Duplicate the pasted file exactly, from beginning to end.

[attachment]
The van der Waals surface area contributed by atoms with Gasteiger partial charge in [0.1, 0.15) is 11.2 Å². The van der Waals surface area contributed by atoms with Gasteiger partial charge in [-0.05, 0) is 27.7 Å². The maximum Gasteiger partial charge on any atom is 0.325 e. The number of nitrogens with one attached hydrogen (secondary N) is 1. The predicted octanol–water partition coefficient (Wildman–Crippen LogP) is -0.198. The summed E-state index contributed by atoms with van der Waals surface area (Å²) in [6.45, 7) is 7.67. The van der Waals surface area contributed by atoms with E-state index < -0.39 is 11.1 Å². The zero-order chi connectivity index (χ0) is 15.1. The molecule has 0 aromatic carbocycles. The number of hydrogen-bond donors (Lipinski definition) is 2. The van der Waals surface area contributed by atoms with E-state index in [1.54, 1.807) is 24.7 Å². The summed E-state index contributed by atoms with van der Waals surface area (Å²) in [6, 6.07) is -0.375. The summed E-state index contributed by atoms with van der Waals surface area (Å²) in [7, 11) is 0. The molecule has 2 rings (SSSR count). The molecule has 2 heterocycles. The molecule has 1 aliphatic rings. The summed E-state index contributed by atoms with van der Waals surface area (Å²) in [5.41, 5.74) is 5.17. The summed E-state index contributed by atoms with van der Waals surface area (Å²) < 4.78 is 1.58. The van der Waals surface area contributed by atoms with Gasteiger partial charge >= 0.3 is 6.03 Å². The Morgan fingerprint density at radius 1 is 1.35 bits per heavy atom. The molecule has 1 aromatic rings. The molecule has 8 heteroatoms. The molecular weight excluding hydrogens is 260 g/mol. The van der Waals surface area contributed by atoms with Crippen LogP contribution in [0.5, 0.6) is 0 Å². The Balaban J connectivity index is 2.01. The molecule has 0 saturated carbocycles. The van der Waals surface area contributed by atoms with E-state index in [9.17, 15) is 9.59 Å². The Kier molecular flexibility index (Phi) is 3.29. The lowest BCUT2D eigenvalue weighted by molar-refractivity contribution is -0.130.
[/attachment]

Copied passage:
The van der Waals surface area contributed by atoms with Gasteiger partial charge in [0.1, 0.15) is 11.2 Å². The van der Waals surface area contributed by atoms with Gasteiger partial charge in [-0.05, 0) is 27.7 Å². The maximum Gasteiger partial charge on any atom is 0.325 e. The number of nitrogens with one attached hydrogen (secondary N) is 1. The predicted octanol–water partition coefficient (Wildman–Crippen LogP) is -0.198. The summed E-state index contributed by atoms with van der Waals surface area (Å²) in [6.45, 7) is 7.67. The van der Waals surface area contributed by atoms with E-state index < -0.39 is 11.1 Å². The zero-order chi connectivity index (χ0) is 15.1. The molecule has 0 aromatic carbocycles. The number of hydrogen-bond donors (Lipinski definition) is 2. The van der Waals surface area contributed by atoms with E-state index in [1.54, 1.807) is 24.7 Å². The summed E-state index contributed by atoms with van der Waals surface area (Å²) in [6, 6.07) is -0.375. The summed E-state index contributed by atoms with van der Waals surface area (Å²) in [7, 11) is 0. The molecule has 2 rings (SSSR count). The molecule has 2 heterocycles. The molecule has 1 aliphatic rings. The summed E-state index contributed by atoms with van der Waals surface area (Å²) in [5.41, 5.74) is 5.17. The summed E-state index contributed by atoms with van der Waals surface area (Å²) < 4.78 is 1.58. The van der Waals surface area contributed by atoms with Gasteiger partial charge >= 0.3 is 6.03 Å². The Morgan fingerprint density at radius 1 is 1.35 bits per heavy atom. The molecule has 1 aromatic rings. The molecule has 8 heteroatoms. The molecular weight excluding hydrogens is 260 g/mol. The van der Waals surface area contributed by atoms with Crippen LogP contribution in [0.5, 0.6) is 0 Å². The Balaban J connectivity index is 2.01. The molecule has 0 saturated carbocycles. The van der Waals surface area contributed by atoms with E-state index in [9.17, 15) is 9.59 Å². The Kier molecular flexibility index (Phi) is 3.29. The lowest BCUT2D eigenvalue weighted by molar-refractivity contribution is -0.130.